Outdoor Life Online Editor

There’s no disputing the fact that an Alberta mule deer buck killed in 1926 by Ed Broder is the current non-typical world record for that species. The eye-popping rack scores 3552/8 on the Boone and Crockett Club (B&C;) scale. As of early May, however, there was a big question about who owned the rack and where it was.

Ed Broder kept the rack throughout his life but died in 1968 without leaving a will and without indicating which of his heirs would inherit the rack. It has since become the focal point of a dispute that pits six of his children against their brother, who refused to relinquish the rack after gaining possession of it in 1973. Don Broder, 75, of Sundre, Alberta, landed in jail in April after he rebuffed a judge’s command to surrender the rack.

Don’s oldest son, Craig Broder, says his father acquired the rack when the family divided his grandparents’ possessions. In 1997, his father’s three brothers and three sisters sought to have the rack established as part of the family estate. The six Broder siblings wanted to sell the rack and distribute the money among the heirs, says Craig. George Broder, the oldest, claims that his younger brother Don originally took the rack from the Broder family home without the consent of other family members. In a ruling this March, the court found that the rack was the property of all of Ed Broder’s heirs.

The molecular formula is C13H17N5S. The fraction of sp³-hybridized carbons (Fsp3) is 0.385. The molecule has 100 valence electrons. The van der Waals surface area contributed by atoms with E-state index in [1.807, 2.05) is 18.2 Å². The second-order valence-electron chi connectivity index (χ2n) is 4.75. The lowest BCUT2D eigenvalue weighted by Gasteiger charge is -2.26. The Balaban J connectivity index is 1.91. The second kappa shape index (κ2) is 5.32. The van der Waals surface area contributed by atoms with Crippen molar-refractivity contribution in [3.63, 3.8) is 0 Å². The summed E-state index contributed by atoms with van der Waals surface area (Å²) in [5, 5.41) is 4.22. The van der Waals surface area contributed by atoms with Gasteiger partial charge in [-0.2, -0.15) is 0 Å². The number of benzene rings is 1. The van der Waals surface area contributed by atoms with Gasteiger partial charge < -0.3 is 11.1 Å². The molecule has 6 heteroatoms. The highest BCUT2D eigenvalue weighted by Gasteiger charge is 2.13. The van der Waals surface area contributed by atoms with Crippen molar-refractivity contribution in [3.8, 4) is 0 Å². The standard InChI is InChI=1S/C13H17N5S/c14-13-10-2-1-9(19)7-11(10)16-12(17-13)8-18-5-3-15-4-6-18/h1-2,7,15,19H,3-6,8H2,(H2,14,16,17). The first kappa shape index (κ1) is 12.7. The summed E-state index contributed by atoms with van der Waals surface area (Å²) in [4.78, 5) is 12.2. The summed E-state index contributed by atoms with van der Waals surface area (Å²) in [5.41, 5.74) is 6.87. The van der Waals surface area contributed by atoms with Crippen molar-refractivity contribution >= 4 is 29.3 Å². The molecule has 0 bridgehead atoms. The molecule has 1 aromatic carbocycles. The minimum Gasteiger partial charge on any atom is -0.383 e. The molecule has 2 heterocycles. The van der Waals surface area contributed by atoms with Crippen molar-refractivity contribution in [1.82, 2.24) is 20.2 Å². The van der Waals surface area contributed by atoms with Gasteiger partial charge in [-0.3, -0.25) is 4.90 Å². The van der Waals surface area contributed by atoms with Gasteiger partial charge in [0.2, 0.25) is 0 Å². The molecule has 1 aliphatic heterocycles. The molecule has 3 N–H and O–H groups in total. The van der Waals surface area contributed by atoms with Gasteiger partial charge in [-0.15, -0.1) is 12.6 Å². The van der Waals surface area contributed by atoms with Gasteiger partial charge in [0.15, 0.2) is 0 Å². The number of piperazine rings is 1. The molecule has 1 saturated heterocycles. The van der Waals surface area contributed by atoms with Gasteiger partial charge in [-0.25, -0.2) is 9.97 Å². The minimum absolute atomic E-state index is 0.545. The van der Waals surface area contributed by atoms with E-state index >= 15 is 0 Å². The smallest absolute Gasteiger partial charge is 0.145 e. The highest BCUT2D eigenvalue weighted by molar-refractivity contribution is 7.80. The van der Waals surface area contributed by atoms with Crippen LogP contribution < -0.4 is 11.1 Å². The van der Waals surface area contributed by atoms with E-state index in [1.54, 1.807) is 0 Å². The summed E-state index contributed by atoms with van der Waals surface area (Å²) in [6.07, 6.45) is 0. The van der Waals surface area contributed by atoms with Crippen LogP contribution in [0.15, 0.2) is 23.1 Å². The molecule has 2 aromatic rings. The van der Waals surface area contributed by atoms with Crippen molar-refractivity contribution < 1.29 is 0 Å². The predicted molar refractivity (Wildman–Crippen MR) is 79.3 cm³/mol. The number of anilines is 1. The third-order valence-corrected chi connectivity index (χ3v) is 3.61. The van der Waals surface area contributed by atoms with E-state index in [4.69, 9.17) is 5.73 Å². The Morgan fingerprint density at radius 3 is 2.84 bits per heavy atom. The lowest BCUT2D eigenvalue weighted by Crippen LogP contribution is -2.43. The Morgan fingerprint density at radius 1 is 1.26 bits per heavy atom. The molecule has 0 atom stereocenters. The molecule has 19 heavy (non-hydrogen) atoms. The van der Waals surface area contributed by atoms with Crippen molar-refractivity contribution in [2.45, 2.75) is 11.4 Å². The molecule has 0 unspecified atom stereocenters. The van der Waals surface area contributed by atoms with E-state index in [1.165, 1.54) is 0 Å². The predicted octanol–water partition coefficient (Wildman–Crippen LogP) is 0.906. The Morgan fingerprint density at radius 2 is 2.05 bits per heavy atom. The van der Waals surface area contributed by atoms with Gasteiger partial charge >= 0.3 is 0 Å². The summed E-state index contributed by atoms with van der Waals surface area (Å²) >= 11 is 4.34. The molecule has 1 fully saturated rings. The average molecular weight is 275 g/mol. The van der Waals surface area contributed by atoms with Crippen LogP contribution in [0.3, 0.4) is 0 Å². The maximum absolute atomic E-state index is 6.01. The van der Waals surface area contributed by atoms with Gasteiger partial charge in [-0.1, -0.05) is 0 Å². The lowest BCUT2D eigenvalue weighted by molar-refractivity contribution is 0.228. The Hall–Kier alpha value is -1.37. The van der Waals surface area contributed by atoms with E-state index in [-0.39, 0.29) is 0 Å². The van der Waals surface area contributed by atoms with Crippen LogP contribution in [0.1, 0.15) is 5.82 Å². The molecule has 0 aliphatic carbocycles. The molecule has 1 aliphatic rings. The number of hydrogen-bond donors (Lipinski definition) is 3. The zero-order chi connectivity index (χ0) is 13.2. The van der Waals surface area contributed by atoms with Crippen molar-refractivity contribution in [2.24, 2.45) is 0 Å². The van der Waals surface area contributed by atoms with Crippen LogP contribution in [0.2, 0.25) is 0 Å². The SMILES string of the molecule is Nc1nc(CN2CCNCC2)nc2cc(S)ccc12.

Don Broder’s refusal to produce the rack, or even divulge its location, led to his incarceration. Another of his sons, Jeff, told the Calgary Herald that his father had the rack “stashed in a secret location” because he had promised Ed Broder he wouldn’t sell it.

In a curious twist, a trophy buyer for sporting goods catalog giant Cabela’s says the rack has already been sold to a purchaser in the United States for an undisclosed amount. Mark Dowse, Cabela’s taxidermy purchasing specialist, says he has discussed buying the Broder rack from the man, whom he declined to identify. Cabela’s displays trophy racks at its retail stores around the country.

Ed Broder shot the record-book buck on a cold November day while hunting near Chip Lake, Alberta. He trailed it through freshly fallen snow, then killed it with a neck shot at 100 yards with his lever-action rifle chambered for the .32 Winchester Special. According to his recollections, published in the 11th edition of the Boone and Crockett Club’s Records of North American Big Game (1999), Broder remembered thinking “What a rack that one’s got.”